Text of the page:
Age structure and spatial patterning of Trillium populations in old-growth forests
We investigated the spatial cohort structure of Trillium populations in old-growth cove forests in Great Smoky Mountains National Park (TN, USA). We mapped the locations of all Trillium erectum L., Trillium grandiflorum (Michaux) Salisbury, and Trillium vaseyi Harbison occurring within two 10 × 10 m sample plots at each of three old-growth sites-Anthony Creek, Cove Mountain, and Kalanu Prong. The height and life stage of each individual were recorded and a randomly selected subset was excavated for age determination. Our results suggest that Trillium populations in cove forests of the southern Appalachians display a high degree of spatial aggregation and are relatively stable, spatially, over long time periods (i.e., decades). Individual patches (aggregations of plants) within populations were typically multi-aged and no clear spatial cohort structure was observed. Surprisingly, more isolated plants (distal from large aggregations) were among the oldest plants in the population, rather than recent colonists dispersing away from parent populations. Individual species were less mingled than expected given that they share a common dispersal agent (ants). This study provides a double-baseline for Trillium population structure in old, primary forests with low browse pressure. © 2008 Springer Science+Business Media B.V.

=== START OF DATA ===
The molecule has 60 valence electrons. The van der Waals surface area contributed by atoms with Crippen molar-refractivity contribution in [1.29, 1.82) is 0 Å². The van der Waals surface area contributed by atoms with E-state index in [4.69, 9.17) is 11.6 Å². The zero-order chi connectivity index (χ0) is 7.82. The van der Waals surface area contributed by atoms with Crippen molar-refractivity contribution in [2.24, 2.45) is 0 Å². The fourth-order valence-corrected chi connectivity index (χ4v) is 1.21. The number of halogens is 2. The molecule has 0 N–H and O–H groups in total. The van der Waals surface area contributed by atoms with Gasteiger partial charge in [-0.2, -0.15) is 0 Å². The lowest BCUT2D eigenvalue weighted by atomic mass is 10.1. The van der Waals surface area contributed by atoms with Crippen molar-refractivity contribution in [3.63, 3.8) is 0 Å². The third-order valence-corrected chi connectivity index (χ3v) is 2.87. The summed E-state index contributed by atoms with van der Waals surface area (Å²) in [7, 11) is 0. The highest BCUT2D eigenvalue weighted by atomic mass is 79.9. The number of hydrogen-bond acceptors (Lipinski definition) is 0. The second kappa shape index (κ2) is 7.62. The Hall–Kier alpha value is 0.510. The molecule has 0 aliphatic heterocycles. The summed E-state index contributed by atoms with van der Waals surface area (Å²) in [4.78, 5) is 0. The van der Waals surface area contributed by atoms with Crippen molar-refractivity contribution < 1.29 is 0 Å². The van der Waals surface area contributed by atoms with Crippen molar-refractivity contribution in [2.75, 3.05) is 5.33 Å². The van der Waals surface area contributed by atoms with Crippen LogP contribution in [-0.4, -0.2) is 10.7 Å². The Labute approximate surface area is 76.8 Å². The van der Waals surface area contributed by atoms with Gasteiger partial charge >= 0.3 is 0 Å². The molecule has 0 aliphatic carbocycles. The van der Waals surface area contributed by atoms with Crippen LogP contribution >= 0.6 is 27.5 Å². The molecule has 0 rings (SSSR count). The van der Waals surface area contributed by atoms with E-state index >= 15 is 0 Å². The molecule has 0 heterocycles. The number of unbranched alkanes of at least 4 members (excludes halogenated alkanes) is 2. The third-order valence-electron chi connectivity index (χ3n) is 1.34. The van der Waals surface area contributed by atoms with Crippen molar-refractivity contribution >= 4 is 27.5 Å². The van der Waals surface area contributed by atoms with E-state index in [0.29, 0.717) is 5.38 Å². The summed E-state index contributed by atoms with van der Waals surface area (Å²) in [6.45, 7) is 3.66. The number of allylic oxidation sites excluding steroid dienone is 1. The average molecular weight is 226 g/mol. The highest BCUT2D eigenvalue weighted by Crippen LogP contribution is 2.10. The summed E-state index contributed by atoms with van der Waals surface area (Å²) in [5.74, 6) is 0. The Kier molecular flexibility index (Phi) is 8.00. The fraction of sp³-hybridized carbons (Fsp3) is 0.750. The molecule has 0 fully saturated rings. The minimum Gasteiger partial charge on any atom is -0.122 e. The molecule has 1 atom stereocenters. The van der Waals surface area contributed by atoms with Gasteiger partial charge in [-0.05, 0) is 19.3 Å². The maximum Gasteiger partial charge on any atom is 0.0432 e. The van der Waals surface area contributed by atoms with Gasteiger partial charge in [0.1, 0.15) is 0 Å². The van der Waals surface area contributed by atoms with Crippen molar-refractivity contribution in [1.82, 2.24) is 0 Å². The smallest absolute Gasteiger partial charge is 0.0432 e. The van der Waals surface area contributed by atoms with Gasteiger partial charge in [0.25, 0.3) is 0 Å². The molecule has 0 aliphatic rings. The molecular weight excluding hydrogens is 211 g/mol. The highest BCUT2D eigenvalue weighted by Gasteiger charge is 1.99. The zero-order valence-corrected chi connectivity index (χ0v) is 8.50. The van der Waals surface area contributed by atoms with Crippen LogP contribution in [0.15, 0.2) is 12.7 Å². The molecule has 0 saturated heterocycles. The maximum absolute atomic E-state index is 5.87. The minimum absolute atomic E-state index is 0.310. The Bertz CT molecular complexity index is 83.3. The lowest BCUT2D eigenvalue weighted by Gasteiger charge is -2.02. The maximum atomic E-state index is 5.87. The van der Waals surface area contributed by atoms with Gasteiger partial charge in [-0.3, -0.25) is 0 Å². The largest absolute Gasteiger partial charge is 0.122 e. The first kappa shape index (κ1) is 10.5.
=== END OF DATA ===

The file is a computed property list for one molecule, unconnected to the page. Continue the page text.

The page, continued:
Age structure and spatial patterning of Trillium populations in old-growth forests.
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